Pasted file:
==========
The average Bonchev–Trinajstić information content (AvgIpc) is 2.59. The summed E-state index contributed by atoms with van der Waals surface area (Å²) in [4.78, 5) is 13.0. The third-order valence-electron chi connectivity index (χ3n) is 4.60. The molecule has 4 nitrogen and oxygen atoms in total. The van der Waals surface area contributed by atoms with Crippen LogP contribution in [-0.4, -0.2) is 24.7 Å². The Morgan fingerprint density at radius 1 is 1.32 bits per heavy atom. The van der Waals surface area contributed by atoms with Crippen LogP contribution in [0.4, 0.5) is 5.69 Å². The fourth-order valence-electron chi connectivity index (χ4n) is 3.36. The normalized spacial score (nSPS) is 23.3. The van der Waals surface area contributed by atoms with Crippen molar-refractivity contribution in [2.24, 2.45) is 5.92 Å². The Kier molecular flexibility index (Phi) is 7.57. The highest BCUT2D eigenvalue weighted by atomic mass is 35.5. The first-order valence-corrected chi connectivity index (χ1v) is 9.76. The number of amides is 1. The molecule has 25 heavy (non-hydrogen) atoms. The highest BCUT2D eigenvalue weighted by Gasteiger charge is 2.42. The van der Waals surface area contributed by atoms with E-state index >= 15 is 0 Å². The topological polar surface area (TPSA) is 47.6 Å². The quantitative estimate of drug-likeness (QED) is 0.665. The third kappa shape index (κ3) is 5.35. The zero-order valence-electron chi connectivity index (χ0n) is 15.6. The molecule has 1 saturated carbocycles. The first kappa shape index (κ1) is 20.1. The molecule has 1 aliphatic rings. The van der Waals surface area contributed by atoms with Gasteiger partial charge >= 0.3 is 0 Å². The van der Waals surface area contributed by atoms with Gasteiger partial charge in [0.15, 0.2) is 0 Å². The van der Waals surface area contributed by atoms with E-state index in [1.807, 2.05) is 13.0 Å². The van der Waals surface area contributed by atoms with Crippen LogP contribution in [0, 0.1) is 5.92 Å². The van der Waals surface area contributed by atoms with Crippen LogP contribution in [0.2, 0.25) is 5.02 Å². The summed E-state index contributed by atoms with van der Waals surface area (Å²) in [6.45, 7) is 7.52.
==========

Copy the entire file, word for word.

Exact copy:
The average Bonchev–Trinajstić information content (AvgIpc) is 2.59. The summed E-state index contributed by atoms with van der Waals surface area (Å²) in [4.78, 5) is 13.0. The third-order valence-electron chi connectivity index (χ3n) is 4.60. The molecule has 4 nitrogen and oxygen atoms in total. The van der Waals surface area contributed by atoms with Crippen LogP contribution in [-0.4, -0.2) is 24.7 Å². The Morgan fingerprint density at radius 1 is 1.32 bits per heavy atom. The van der Waals surface area contributed by atoms with Crippen LogP contribution in [0.4, 0.5) is 5.69 Å². The fourth-order valence-electron chi connectivity index (χ4n) is 3.36. The normalized spacial score (nSPS) is 23.3. The van der Waals surface area contributed by atoms with Crippen molar-refractivity contribution in [2.24, 2.45) is 5.92 Å². The Kier molecular flexibility index (Phi) is 7.57. The highest BCUT2D eigenvalue weighted by atomic mass is 35.5. The first-order valence-corrected chi connectivity index (χ1v) is 9.76. The number of amides is 1. The molecule has 25 heavy (non-hydrogen) atoms. The highest BCUT2D eigenvalue weighted by Gasteiger charge is 2.42. The van der Waals surface area contributed by atoms with E-state index >= 15 is 0 Å². The topological polar surface area (TPSA) is 47.6 Å². The quantitative estimate of drug-likeness (QED) is 0.665. The third kappa shape index (κ3) is 5.35. The zero-order valence-electron chi connectivity index (χ0n) is 15.6. The molecule has 1 saturated carbocycles. The first kappa shape index (κ1) is 20.1. The molecule has 1 aliphatic rings. The van der Waals surface area contributed by atoms with Gasteiger partial charge >= 0.3 is 0 Å². The van der Waals surface area contributed by atoms with Gasteiger partial charge in [0.15, 0.2) is 0 Å². The van der Waals surface area contributed by atoms with E-state index in [1.807, 2.05) is 13.0 Å². The van der Waals surface area contributed by atoms with Crippen LogP contribution in [0, 0.1) is 5.92 Å². The van der Waals surface area contributed by atoms with Crippen LogP contribution in [0.2, 0.25) is 5.02 Å². The summed E-state index contributed by atoms with van der Waals surface area (Å²) in [6.45, 7) is 7.52.